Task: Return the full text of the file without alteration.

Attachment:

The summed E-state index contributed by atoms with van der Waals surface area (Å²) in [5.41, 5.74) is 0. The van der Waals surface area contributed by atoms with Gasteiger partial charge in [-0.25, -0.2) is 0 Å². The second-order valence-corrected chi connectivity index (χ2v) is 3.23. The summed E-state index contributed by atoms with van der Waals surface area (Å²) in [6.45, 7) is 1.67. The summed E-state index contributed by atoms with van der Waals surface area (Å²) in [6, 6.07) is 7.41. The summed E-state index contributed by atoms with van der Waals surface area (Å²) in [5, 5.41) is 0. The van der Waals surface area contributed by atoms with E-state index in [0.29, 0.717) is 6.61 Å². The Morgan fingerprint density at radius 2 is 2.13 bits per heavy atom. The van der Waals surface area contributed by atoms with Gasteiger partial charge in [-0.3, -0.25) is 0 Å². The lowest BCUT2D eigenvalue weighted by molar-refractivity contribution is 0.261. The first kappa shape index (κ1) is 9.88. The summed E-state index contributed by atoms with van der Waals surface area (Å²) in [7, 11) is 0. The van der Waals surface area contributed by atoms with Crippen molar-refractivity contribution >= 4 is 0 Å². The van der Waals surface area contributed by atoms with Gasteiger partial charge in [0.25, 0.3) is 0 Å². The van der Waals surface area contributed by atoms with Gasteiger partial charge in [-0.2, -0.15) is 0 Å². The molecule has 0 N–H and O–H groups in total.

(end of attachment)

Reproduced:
The summed E-state index contributed by atoms with van der Waals surface area (Å²) in [5.41, 5.74) is 0. The van der Waals surface area contributed by atoms with Gasteiger partial charge in [-0.25, -0.2) is 0 Å². The second-order valence-corrected chi connectivity index (χ2v) is 3.23. The summed E-state index contributed by atoms with van der Waals surface area (Å²) in [6.45, 7) is 1.67. The summed E-state index contributed by atoms with van der Waals surface area (Å²) in [6, 6.07) is 7.41. The summed E-state index contributed by atoms with van der Waals surface area (Å²) in [5, 5.41) is 0. The van der Waals surface area contributed by atoms with E-state index in [0.29, 0.717) is 6.61 Å². The Morgan fingerprint density at radius 2 is 2.13 bits per heavy atom. The van der Waals surface area contributed by atoms with Gasteiger partial charge in [-0.3, -0.25) is 0 Å². The lowest BCUT2D eigenvalue weighted by molar-refractivity contribution is 0.261. The first kappa shape index (κ1) is 9.88. The summed E-state index contributed by atoms with van der Waals surface area (Å²) in [7, 11) is 0. The van der Waals surface area contributed by atoms with Crippen molar-refractivity contribution >= 4 is 0 Å². The van der Waals surface area contributed by atoms with Gasteiger partial charge in [0.25, 0.3) is 0 Å². The van der Waals surface area contributed by atoms with Gasteiger partial charge in [-0.2, -0.15) is 0 Å². The molecule has 0 N–H and O–H groups in total.